The Decalogue did eventually make it to DVD thanks to Facets. But do you think I'm holding my breath waiting for it to be released on any high definition format? Nuh-uh. This whole situation is the studios' tune and they expect us all to dance to it. And this is perhaps the biggest reason why the next-gen formats trouble me. The most enjoyable aspect of DVD's explosive rise to prominence, for me anyway, is the thrill of discovering obscure movies, both from independent labels as well as the studios themselves. That's slowed down a lot recently and I don't think it's because every movie worth seeing has been uncovered.

The independents have struggled lately, partly perhaps because shelf space they used to enjoy in retail stores has been usurped by these two new formats. Good stuff is still trickling out. Anchor Bay's Jodorowsky box set is one of those releases I never thought would see the light of day. Tartan is doing a good job with more recent foreign language films like El Crimen Ferpecto. BCI/Eclipse is doing great work with their 70s and 80s TV sets. And Criterion of course is Criterion, and I have no doubt that they will continue to forge ahead regardless of what the next format is. But what about Blue Underground, Mondo Macabro, Fantoma, NoShame, Dark Sky, Panik House and others? Most of them are still around, as far as I know, but if you want any of their titles you're better off ordering them online because you're going to have a harder time than ever tracking them down in any brick and mortar store.

As for the studios, I think most of them would admit that DVD's rise to power took them by surprise. To satisfy the public's hunger for product, they were forced to dig deep into their vaults. As a result, we've seen discs for great cult movies like Fox's Emperor of the North, Warner's The Loved One, MGM's Duck, You Sucker! and lots more. The introduction of a new high-def format will essentially let the studios off the hook. Of course the major studios want a new format to enter the mainstream as soon as possible. They're happy to sell a few copies of the smaller titles, sure, but they'd much rather sell you new versions of stuff you've already bought.

None of this means that I want the new formats to just go away. I'm probably about six to nine months away from being in the market for a new DVD player anyway and when I am, it'll probably be one or the other of these new-fangled machines. There are a few newer movies I've held off buying recently in anticipation of the next generation but I can all but guarantee that I won't be replacing perfectly serviceable DVD versions of movies with either HD-DVD or Blu-Ray and judging from my conversations, neither will most folks. This isn't like switching from VHS to DVD. A shockingly large number of people with new widescreen HDTVs don't even have them set up correctly and don't seem to notice that the picture is all smooshed when they play DVDs. If they can't see that, how do you expect them to be able to tell the difference in quality between regular DVDs and high-def?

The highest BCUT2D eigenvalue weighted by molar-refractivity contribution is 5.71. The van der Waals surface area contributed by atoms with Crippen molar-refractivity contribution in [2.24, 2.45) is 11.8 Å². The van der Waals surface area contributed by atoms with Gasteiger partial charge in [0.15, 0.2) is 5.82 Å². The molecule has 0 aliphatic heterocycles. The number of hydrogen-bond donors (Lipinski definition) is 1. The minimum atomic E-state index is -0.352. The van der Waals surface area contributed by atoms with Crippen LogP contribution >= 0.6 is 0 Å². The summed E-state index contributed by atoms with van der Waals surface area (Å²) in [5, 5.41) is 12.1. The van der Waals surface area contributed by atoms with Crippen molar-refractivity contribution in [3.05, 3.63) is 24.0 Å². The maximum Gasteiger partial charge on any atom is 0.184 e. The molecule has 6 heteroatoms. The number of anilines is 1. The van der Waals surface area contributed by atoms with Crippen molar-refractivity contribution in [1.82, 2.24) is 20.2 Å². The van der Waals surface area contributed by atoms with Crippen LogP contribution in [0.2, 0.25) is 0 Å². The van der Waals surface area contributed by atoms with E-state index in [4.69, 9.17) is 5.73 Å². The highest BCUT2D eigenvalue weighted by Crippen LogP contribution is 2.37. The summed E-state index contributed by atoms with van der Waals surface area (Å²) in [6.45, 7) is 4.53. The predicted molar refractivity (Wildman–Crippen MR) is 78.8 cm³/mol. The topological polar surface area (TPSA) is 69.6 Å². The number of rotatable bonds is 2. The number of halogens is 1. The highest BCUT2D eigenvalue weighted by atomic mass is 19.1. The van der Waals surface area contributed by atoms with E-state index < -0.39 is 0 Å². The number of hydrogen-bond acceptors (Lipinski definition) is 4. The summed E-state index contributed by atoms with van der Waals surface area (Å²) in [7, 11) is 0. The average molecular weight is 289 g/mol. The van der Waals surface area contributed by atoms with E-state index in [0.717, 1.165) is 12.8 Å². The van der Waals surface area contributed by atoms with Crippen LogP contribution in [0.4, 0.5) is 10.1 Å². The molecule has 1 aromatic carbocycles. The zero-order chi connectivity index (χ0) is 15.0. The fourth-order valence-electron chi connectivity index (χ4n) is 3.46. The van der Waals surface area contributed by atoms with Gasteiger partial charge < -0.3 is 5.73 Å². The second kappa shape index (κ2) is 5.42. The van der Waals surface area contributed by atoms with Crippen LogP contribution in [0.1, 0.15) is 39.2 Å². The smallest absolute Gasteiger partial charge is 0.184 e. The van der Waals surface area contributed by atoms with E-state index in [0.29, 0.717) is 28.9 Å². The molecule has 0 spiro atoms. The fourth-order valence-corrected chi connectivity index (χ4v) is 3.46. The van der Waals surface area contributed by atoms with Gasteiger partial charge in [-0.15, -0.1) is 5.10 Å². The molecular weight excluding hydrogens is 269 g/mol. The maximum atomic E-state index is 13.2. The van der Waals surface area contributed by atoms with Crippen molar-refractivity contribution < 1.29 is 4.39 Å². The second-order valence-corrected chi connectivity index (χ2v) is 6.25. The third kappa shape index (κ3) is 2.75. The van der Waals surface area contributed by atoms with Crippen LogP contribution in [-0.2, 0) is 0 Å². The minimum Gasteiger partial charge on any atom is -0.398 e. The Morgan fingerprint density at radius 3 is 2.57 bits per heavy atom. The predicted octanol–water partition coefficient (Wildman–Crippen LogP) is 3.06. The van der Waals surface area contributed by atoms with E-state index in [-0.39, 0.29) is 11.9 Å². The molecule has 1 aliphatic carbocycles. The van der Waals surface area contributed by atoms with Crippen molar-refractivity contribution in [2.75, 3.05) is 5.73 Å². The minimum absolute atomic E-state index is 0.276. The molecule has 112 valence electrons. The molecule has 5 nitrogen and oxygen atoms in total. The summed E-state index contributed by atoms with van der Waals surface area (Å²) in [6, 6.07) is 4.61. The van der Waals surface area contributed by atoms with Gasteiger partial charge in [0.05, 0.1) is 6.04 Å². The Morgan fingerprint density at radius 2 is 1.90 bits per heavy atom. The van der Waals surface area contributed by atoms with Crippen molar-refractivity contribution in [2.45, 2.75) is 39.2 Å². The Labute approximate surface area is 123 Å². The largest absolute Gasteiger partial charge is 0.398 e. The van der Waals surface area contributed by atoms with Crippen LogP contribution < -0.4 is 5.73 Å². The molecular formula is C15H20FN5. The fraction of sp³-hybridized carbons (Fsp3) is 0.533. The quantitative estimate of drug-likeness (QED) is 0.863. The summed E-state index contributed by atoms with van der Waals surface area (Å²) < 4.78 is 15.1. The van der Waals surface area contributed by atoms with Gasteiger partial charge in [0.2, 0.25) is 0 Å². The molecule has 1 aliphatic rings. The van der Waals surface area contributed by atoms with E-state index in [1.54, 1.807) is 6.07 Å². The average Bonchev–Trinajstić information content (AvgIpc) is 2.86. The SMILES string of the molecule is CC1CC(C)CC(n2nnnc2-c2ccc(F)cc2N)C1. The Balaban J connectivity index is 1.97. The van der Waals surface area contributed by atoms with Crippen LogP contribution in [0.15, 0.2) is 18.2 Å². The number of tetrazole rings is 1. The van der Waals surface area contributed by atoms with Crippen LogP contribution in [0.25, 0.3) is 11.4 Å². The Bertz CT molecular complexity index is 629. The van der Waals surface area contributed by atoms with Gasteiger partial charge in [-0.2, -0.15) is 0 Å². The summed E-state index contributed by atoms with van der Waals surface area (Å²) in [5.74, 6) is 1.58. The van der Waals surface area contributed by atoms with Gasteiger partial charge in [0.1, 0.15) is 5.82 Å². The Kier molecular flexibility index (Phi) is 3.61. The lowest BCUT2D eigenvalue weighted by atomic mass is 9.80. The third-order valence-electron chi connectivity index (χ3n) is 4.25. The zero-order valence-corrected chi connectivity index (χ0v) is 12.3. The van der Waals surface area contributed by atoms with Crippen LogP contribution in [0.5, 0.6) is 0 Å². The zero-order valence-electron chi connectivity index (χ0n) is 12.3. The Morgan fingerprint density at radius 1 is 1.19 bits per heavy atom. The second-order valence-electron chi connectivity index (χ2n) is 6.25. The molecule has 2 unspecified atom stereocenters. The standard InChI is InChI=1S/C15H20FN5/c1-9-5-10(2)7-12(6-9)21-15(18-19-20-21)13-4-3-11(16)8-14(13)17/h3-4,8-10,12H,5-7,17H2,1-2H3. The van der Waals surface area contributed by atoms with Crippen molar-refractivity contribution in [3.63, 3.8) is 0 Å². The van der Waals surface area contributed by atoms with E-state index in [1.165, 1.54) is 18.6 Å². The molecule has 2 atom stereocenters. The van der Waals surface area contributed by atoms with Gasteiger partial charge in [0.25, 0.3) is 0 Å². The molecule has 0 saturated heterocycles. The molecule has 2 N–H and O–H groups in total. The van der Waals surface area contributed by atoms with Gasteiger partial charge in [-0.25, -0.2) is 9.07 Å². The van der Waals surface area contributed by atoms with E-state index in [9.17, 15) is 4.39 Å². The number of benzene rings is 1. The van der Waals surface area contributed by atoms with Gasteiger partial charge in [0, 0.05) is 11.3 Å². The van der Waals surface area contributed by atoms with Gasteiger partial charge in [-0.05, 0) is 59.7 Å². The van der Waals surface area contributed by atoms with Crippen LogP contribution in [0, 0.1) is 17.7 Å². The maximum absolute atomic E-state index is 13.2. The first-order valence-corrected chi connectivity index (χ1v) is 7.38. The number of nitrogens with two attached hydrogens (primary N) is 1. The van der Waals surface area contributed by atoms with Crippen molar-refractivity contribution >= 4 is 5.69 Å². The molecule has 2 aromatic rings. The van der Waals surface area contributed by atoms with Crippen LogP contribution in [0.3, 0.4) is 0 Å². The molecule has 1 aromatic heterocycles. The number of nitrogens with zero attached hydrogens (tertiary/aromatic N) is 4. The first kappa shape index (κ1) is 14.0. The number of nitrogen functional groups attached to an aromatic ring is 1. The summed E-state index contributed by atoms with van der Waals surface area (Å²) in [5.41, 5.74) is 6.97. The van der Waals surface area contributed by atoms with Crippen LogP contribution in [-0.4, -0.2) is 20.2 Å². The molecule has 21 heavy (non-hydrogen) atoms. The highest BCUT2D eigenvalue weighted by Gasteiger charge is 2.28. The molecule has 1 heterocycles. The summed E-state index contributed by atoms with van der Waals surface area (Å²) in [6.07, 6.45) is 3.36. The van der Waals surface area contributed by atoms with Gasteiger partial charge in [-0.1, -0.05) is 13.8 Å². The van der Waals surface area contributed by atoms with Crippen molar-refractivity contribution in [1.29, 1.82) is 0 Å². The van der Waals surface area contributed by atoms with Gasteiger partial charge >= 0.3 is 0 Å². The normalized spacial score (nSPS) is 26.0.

And if the music industry has taught us anything, it's that convenience will trump quality every time. DVD-Audio and SACD were noticeably superior formats to their predecessor, the lowly CD. Audiophiles loved them. Most people didn't care. As far as mainstream America was concerned, the only format better than compact disc was…no disc at all. I hate to say it but that's likely what the next mainstream video format will be, too. If video on demand, whether or not it's in high definition, can become as easy to use as music downloading software before the HD-DVD and Blu-Ray camps can get their shit together, it's all over. Ten years ago, no one ever thought that CDs would become a niche format but it's rapidly becoming one. It may shock those of you who visit sites like this regularly but most people don't like having stacks and stacks of movies cluttering their homes. And as much as I love having a great big collection of movies and music, there are definitely times when I can't say I blame them.

Personally, I don't think VOD is going to take the place of movies on disc any time soon. But the day is almost certainly coming. The bottom line is this whole format war is a tempest in a teapot. While the arguments continue online, most of America is blissfully unaware of any of it. If you're ready to leap into high-def, pick a format and enjoy. At this stage of the game, you might pick wrong but that's OK. It's not like if HD-DVD wins, all your Blu-Ray discs will suddenly self-destruct. And while it would be nice to think you can buy a Blu-Ray player and never again have to worry about buying another piece of hardware, that isn't very realistic. Win or lose, technology is not going to stop. Sooner or later, something else will come along to take the place of this. Regardless, it shouldn't be the format that dictates how much you enjoy your home theater. It's the content. If you don't like Pirates of the Caribbean, watching it on Blu-Ray shouldn't make you hate it any less no matter how cool it may look. And if you're like me and prefer movies like Django to any of the big studio stuff that's currently available on high-def, don't worry about it. There is no shame in being a conscientious objector to the format war.

Adam Jahnke
ajahnke@thedigitalbits.com


[Editor's Note: No, there isn't. But in the interest of total disclosure, it's worth noting that Adam, fearing that his beloved DVD player is soon to give up the ghost, has just asked me about getting a Blu-ray Disc player. ;) ]